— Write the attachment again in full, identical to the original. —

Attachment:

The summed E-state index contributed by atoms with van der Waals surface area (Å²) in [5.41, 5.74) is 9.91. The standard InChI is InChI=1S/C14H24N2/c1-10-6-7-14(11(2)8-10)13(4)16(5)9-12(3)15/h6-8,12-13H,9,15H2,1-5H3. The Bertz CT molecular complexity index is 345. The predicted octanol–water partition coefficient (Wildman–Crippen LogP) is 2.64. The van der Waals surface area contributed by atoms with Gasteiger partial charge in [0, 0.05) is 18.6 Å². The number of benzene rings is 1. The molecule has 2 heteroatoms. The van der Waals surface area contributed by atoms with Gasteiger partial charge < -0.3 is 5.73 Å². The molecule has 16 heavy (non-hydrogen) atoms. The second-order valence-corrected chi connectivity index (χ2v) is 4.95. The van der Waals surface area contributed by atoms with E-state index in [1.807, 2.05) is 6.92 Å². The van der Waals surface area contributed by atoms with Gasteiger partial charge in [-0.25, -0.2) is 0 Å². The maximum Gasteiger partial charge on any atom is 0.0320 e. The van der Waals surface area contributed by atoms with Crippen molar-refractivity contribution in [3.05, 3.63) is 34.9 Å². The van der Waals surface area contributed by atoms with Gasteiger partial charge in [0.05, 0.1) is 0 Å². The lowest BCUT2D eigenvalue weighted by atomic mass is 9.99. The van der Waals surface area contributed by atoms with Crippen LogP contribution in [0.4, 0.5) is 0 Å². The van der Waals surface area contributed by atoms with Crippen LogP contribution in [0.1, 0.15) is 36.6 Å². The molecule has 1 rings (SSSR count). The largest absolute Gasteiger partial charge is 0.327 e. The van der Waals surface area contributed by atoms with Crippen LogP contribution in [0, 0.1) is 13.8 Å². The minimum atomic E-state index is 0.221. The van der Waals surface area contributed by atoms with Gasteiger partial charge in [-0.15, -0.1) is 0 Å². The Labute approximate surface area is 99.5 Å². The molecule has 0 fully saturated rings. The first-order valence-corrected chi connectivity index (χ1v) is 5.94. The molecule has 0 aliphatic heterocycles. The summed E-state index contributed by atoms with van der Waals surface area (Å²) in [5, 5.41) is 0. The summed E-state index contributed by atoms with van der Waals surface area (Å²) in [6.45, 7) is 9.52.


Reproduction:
The summed E-state index contributed by atoms with van der Waals surface area (Å²) in [5.41, 5.74) is 9.91. The standard InChI is InChI=1S/C14H24N2/c1-10-6-7-14(11(2)8-10)13(4)16(5)9-12(3)15/h6-8,12-13H,9,15H2,1-5H3. The Bertz CT molecular complexity index is 345. The predicted octanol–water partition coefficient (Wildman–Crippen LogP) is 2.64. The van der Waals surface area contributed by atoms with Gasteiger partial charge in [0, 0.05) is 18.6 Å². The number of benzene rings is 1. The molecule has 2 heteroatoms. The van der Waals surface area contributed by atoms with Gasteiger partial charge < -0.3 is 5.73 Å². The molecule has 16 heavy (non-hydrogen) atoms. The second-order valence-corrected chi connectivity index (χ2v) is 4.95. The van der Waals surface area contributed by atoms with E-state index in [1.807, 2.05) is 6.92 Å². The van der Waals surface area contributed by atoms with Gasteiger partial charge in [-0.25, -0.2) is 0 Å². The maximum Gasteiger partial charge on any atom is 0.0320 e. The van der Waals surface area contributed by atoms with Crippen molar-refractivity contribution in [3.05, 3.63) is 34.9 Å². The van der Waals surface area contributed by atoms with Gasteiger partial charge in [0.05, 0.1) is 0 Å². The lowest BCUT2D eigenvalue weighted by atomic mass is 9.99. The van der Waals surface area contributed by atoms with Crippen LogP contribution in [0.4, 0.5) is 0 Å². The van der Waals surface area contributed by atoms with Crippen LogP contribution in [0.1, 0.15) is 36.6 Å². The molecule has 1 rings (SSSR count). The largest absolute Gasteiger partial charge is 0.327 e. The van der Waals surface area contributed by atoms with Crippen LogP contribution in [0, 0.1) is 13.8 Å². The minimum atomic E-state index is 0.221. The van der Waals surface area contributed by atoms with Gasteiger partial charge in [-0.15, -0.1) is 0 Å². The Labute approximate surface area is 99.5 Å². The molecule has 0 fully saturated rings. The first-order valence-corrected chi connectivity index (χ1v) is 5.94. The molecule has 0 aliphatic heterocycles. The summed E-state index contributed by atoms with van der Waals surface area (Å²) in [5, 5.41) is 0. The summed E-state index contributed by atoms with van der Waals surface area (Å²) in [6.45, 7) is 9.52.